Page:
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New laws could split Rugby into two codes



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Australian Rugby Union chief executive John O’Neill has warned of a split in the game of Rugby Unions over the introduction of new laws called the Experimental Law Variations( ELVs) which have been designed to speed up the game.

Australia has embraced the ELVs which are being trialled in the Super 14 series.

Although the IRB has announced a worldwide trial of the laws, starting in August, there is still scepticism about the new rules in Europe.

“We are talking a different language fundamentally,” O’Neill told the Australian.

“They (Europe) are entirely happy with their marketplace. They point to record crowds, Six Nations, Heineken Cup, Guinness Premiership, they like that style of game.

“I would hate to see us end up with two games, but that’s always a risk.

“We may be on a collision course where the northern hemisphere doesn’t shift and we are absolutely committed to the new face of the game.

“I don’t think we’ll get to that point, but we have to be brave enough to believe in these laws as a great improvement in the spectacle of rugby.”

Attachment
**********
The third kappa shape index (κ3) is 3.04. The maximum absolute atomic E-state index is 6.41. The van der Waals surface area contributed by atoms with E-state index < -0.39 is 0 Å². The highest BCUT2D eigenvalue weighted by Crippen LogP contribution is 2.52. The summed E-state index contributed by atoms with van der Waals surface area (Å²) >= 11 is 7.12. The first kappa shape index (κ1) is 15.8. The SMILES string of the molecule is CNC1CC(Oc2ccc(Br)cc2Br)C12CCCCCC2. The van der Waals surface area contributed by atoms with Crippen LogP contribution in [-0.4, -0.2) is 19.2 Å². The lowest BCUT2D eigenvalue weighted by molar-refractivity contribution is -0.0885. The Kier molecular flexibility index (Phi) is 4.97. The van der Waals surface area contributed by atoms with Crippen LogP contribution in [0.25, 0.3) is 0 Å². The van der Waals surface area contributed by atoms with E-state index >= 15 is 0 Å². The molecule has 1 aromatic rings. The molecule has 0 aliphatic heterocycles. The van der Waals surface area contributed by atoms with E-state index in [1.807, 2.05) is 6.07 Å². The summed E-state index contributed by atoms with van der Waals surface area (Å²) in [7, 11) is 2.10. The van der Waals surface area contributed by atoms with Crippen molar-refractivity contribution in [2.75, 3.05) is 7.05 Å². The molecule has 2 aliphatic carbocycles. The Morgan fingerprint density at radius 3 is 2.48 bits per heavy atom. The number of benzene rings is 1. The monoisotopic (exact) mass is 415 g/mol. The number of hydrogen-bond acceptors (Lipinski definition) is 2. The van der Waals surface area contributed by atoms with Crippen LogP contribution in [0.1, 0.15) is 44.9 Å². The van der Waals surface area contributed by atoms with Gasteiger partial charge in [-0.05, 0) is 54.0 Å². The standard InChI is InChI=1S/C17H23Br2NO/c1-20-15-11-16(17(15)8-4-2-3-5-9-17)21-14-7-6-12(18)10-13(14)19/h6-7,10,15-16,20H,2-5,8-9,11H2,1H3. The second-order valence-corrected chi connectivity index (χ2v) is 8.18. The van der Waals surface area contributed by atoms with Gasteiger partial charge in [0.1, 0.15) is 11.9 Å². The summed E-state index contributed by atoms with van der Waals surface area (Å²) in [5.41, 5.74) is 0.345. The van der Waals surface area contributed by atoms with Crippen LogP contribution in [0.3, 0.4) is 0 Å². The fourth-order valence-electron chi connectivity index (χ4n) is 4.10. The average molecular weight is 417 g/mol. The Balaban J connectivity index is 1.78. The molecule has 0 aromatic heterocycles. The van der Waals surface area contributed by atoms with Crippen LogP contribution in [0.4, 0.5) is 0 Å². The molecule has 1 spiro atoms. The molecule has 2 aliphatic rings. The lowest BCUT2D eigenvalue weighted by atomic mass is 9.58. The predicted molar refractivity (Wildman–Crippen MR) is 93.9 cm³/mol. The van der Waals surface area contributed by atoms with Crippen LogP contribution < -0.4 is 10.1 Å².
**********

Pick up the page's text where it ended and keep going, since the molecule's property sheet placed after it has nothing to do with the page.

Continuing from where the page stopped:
Meanwhile, the SANZAR countries have not yet agreed which set of laws will be used in the Tri-Nations series this year.

Australia and South Africa are said to be in favour of under the laws used in the Super 14, while New Zealand is keen on the slightly different set of laws which will be used in the global trial.

“We’ll be seeing the New Zealanders in the next two weeks,” O’Neill said.

“Hopefully, the weight of opinion by Australia and South Africa will convince them.

“We see the short-arm (free-kick) versus penalty as being pivotal to the changes and to surrender those for the Tri-Nations would be putting up the white flag.”

A decision will have to be made before the Super 14 final on May 31.

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